Getting Ourselves to Act

          The following is a short list of some techniques to help you get yourself to act, even when you feel burdened by internal conflict:

          1. Do the tiniest bit on the first day.  Repeat this the second day.  Gradually increase the amount you can work each day thereafter.
          2. Write down the conflict that is holding you back.  Then write down five reasons why you should not pay attention to the fear that conflict generates.  Then do Step 1.
          3. Remind yourself of the multiple benefits of going through with your task.  You’ll be happier.  You’ll be more satisfied.  You’ll be rid of your feelings of dread.  Then do Step 1.
          4. Let someone know you’re ready to work.  Tell a person or a group of people that you’ll be done with your project by next week.  You can even let them know that you are conflicted about it, in order to release the energy you have trapped by not working.  Then do Step 1.
          5. Remove the distractions which destroy your focus.  Create a working “zone” where all you can focus on is your one piece of work.  Then do Step 1.

          You do not need to be perfect to get things done.  You do not have to be organized to get things done.  You do not need to be in the right mind frame to get things done.  Get used to working on the fly, in between appointments, without overthinking.  Gradually get rid of the feeling of struggle that tends to get paired with work.  Step by step you’ll move past your areas of conflict, and you’ll get there.

          Do I have it totally wrong about actors?  #onamissiontoproveI’mnotknowledgeable  Do you experience areas of conflict which seem too large to shake?  Do you have tricks of your own to be productive even when you are feeling in conflict?  Please share here if you feel comfortable doing so.  And remember to follow me on Twitter@ChristineLiPhD because I love it over there.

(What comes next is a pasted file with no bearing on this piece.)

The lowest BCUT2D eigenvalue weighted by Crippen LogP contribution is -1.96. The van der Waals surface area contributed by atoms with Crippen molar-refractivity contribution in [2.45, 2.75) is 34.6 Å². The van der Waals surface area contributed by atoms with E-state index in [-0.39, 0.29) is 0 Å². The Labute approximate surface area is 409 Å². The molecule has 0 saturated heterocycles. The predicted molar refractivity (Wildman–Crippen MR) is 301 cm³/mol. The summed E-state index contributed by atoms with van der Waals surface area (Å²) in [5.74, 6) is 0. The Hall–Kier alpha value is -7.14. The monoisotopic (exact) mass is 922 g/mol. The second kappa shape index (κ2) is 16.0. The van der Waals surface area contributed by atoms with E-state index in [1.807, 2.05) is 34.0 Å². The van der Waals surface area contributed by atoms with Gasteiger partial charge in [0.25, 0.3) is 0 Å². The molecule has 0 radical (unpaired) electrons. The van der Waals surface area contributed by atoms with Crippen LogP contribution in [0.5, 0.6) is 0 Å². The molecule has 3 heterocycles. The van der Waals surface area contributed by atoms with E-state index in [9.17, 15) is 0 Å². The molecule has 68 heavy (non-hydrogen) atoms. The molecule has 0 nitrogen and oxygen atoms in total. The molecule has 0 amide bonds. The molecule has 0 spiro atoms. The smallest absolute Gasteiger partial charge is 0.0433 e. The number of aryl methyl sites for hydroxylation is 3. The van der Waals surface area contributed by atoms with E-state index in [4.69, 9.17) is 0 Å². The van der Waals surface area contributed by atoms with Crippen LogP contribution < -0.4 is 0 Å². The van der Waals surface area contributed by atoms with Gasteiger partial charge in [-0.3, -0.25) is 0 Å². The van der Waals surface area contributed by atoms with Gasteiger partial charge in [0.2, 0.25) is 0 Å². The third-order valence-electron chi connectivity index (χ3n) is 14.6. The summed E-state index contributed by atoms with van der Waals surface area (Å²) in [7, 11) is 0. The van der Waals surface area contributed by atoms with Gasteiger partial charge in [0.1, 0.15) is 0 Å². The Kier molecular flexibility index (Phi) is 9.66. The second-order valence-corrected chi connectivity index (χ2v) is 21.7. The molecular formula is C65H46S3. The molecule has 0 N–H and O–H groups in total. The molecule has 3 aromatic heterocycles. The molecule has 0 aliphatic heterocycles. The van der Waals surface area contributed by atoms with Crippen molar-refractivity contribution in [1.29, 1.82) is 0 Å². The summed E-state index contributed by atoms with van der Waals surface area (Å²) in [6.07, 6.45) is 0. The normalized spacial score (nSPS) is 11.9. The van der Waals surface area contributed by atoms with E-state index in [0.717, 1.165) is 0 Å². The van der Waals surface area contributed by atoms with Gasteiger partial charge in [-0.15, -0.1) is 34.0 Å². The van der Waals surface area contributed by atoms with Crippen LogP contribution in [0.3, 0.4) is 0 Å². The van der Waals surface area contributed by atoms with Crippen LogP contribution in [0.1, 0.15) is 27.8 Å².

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            On the Importance of Developing Compassion for Yourself (a.k.a. Life without the Jackhammer)


            This week I found myself going around in circles creatively, and not in a good way.  I had just finished a few major projects, including wrapping up teaching my on-line course, Open to the Possibilities.  I was left with a little more time on my hands, and nothing that was urgent or pressing on my plate.

            That should have felt good, or at least okay, but since I have been in recovery from chronic Procrastination, I am loathe to waste any free time I might have.  It’s not that I don’t rest — I do.  I just really like to be productive when I have the space to do so.

            My going around in circles probably had something to do with my not knowing what I wanted to focus on next.  Should I offer the course again?  Should I write some more? Should I explore making some instructional videos and let it all hang out on YouTube? Should I just sign up for belly dancing class instead? #serious

            Instead of feeling free to explore, I felt like a bit of a flattened out mess.

            Then today, I made peace with that reality and I regrouped.  I decided although the first half of the day had been “lost,” that didn’t mean the second half had to be too.  I opened up a blank page on the computer and started typing up a quick chart of what I wanted to get done in the rest of the day, without moaning or groaning.  And by the end of the day, I was on my way towards greater activity and effectiveness again.

            In case you are in a period of going around in circles, I’ve put together a quick list of suggestions for you to try in order for you to develop a sense of compassion for yourself:

            • pause
            • meditate for five minutes
            • take deep breaths through your diaphragm (put your hand on your belly — breathe so you can see your hand moving instead of your chest heaving)
            • remind yourself everything including what you are going through is temporary and transient
            • figure out what part of your situation is actually enjoyable or the start of something good
            • decide for yourself that you can break away from the state you have been caught in
            • call or text someone just to let the stress out

            You could also take a different path.  You could decide to take a tornado’s way out of things.  Blitz through all that is in front of you.  Make all the decisions.  Send all the texts. Plan out the next two weeks.  Whatever your needs call for.  Or you can just decide to resume as usual, but without the burden of having to carry your jackhammer around all day long.

            What jackhammer?  Oh, the one you’ve been working with.  The inner voice that beats you up when you are not productive and the one you don’t need to keep in your toolkit anymore.